Illinois State Budget
The Illinois Lottery says big winners since July 1st aren’t getting any money yet because there’s no state budget, meaning the state has no legal authority to pay out lottery winnings.
Many groups that provide services to the mentally ill, drug addicts, and others have been deprived of state funds they need to operate while the governor and lawmakers have failed to agree on a state spending plan.
U.S. District Judge Sharon Johnson Coleman broached the subject of holding the state in contempt of court. She ultimately ordered the Illinois state comptroller’s office to determine within 48 hours which providers of service to developmentally disabled residents must be funded despite an ongoing budget impasse.
Munger’s office said Tuesday it doesn’t have enough money to write timely checks to service providers even on court-ordered payments.
Illinois State Fair vendors have agreed to work even though their paychecks may be delayed because of state budget issues, event organizers said.
A lack of state funding during the ongoing budget standoff has forced a Little Village YMCA named in honor of the governor to shut down one of its longest-running programs.
A day after saying House Speaker Michael Madigan was the only obstacle to reaching a state budget deal, Gov. Bruce Rauner accused the other top Democrat in the General Assembly of refusing to negotiate, even as Senate President John Cullerton was saying the governor and lawmakers need to “hit the reset button” on budget talks.
Republican Gov. Bruce Rauner doubled down Tuesday on his efforts to blame Democratic House Speaker Mike Madigan for the state’s budget impasse, accusing him of stalling any agreement on a spending plan.
Police forced six protesters to leave the lobby of Morningstar in downtown Chicago on Monday morning, after they picketed inside to protest state budget cuts they claim are being forced by big corporations opposed to tax hikes.
Courts on opposite sides of the state have issued opinions about whether state employees should continue to get paychecks while the impasse over a yearlong spending plan continues between Democrats in the Legislature and Republican Gov. Bruce Rauner.
A day after Gov. Bruce Rauner told Illinois House Speaker Michael Madigan to either fall in line with his agenda or pass a tax hike on his own, Mayor Rahm Emanuel is warning Rauner that doing so was a bad move.
Facing the possibility of not receiving any paychecks amid the ongoing state budget stalemate, Illinois state workers were getting a glimmer of hope, in the form of loans from employee credit unions.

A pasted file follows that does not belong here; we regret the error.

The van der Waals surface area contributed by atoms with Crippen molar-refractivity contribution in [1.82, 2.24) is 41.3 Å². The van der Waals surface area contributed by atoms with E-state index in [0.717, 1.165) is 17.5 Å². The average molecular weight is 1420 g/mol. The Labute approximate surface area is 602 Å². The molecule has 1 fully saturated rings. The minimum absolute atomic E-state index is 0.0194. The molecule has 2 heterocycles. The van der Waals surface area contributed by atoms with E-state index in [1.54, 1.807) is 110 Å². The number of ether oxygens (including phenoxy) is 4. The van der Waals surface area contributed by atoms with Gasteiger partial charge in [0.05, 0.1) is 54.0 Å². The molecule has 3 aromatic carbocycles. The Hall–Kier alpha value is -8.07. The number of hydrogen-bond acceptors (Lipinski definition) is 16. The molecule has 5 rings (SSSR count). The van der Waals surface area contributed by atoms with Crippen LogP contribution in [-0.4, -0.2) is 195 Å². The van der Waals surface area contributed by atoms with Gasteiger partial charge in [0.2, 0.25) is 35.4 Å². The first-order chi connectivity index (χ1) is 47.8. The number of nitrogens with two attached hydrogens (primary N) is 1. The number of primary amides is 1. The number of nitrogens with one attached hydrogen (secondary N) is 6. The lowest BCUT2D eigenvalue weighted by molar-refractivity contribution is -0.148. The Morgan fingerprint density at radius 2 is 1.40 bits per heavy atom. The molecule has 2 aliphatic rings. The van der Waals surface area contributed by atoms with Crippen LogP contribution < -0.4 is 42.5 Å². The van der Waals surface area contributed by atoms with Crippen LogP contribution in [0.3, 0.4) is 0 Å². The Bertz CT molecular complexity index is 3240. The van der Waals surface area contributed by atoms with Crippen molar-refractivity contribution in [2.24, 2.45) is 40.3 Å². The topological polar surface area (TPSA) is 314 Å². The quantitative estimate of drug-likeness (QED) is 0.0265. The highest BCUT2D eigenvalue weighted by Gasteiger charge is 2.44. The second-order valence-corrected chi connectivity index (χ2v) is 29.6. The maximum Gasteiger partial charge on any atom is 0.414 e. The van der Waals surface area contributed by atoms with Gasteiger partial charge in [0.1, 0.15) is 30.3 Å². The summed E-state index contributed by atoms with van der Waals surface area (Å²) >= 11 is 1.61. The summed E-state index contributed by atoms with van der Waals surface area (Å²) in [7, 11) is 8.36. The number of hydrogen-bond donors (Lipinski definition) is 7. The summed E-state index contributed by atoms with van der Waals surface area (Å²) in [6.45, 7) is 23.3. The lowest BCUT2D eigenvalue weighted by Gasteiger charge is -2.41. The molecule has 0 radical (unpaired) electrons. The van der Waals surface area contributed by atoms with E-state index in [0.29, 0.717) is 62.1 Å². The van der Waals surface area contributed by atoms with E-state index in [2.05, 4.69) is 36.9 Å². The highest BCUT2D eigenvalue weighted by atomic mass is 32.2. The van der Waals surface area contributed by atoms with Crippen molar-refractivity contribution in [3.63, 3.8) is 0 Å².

Attorney General Lisa Madigan has asked a judge to clarify what state government is obligated to pay even though lawmakers and the governor have not approved a budget for the fiscal year that began July 1.
Democrat Lisa Madigan announced Thursday that she has been working with Comptroller Leslie Munger to identify essential services that can be funded without appropriation authority from the General Assembly.
More than 500 people gathered outside the Thompson Center downtown this morning against budget cuts proposed by Governor Rauner. Demonstrators say the cuts squarely hit the most vulnerable people in the state.
House Speaker Michael Madigan (D-Chicago) planned to call for a vote on a $2.3 billion one-month budget to avoid the shutdown, but Gov. Bruce Rauner’s office has indicated he would veto any such measure.
It’s a race against the clock in Springfield, with lawmakers and Gov. Bruce Rauner facing a midnight deadline to reach a deal on the state budget so no state services are interrupted.
State workers might have to go without paychecks if lawmakers and the governor don’t reach an agreement on the budget in the next couple days. If a budget isn’t approved by the start of the next fiscal year on July 1, the state won’t be able to pay bills, including writing checks to employees.
The Chicago Board of Education is borrowing $1 billion. City Hall is contemplating a property tax hike. Cook County may raise the sales tax by one percent — again. But at Chicago’s mass transit agencies there is no panic and it is business as usual.
The governor blamed House Speaker Michael Madigan and Senate President John Cullerton for sending him a spending plan that is nearly $4 billion short on revenue.